Based on our research, Type II racking can easily lead to the...three-legged condition, even when a stepladder meets the present ANSI (Type-I) racking standard. Based on dynamic testing, a vertical rear leg lift of as little as 1 inch is sufficient to cause a ladder user to fall upon unanticipated crossover. This scenario is consistent with many accident investigations and offers a likely explanation for stepladder fall accidents when there is no obvious cause. We have found that the minimum leg lift-off required to cause a ladder user to fall upon crossover is less than 1 inch and also depends greatly on the agility of the ladder climber.

July 24, 2009

Seatbelts & Airbags Expert Witnesses On Whiplash Part 3

Seat belt and airbag expert witnesses at Technology Associates describe "whiplash":

Testing has shown that the maximum loading to a rear-ended car was amplified about two and a half times when it reached the heads of the occupants. The testing also revealed that this occurred about a fourth of a second after impact.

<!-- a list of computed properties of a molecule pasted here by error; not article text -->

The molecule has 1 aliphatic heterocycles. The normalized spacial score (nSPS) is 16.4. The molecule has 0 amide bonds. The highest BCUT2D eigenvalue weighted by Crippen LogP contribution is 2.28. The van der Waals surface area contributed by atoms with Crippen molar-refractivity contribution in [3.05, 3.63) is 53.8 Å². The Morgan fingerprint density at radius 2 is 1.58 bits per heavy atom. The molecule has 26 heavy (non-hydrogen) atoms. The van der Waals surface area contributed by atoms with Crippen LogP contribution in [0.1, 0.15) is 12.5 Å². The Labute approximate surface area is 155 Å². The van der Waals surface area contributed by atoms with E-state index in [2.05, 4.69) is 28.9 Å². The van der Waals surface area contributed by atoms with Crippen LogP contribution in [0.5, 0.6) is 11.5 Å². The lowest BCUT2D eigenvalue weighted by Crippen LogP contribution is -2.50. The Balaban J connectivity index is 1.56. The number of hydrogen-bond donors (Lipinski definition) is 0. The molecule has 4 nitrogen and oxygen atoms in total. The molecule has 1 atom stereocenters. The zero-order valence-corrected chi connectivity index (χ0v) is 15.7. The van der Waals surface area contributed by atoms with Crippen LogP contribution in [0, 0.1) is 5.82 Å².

The momentum and loading to cars which are involved in a rear-end impact (of low enough impact velocity so that there is no permanent deformation of the bumpers) can be fairly accurately modeled as a mass-spring system. This enables determination of the loading effects on the cars and heads of the occupants, by input of known quantities (masses of the cars, bumper stiffness, relative velocity between the cars at time of impact).

It is thus possible to determine the likelihood of a claim of whiplash injury being legitimate. Based upon how consistent all incident data is with available research findings and on using as precise a computer model as possible, an engineer with a proper dynamics and biomechanics background can help to determine the viability of a claim.

July 23, 2009

New ABA Criminal Mental Health/Disability Law Book

The ABA Commission on Mental and Physical Disability Law and the ABA Criminal Justice Section announces a new publication Criminal Mental Health and Disability Law, Evidence and Testimony: A Comprehensive Reference Manual for Lawyers, Judges and Criminal Justice Professionals. The new criminal mental health/disability law book is the most comprehensive to date and the first book to examine in detail the legal relationships that link criminal justice, mental health, and disability discrimination law.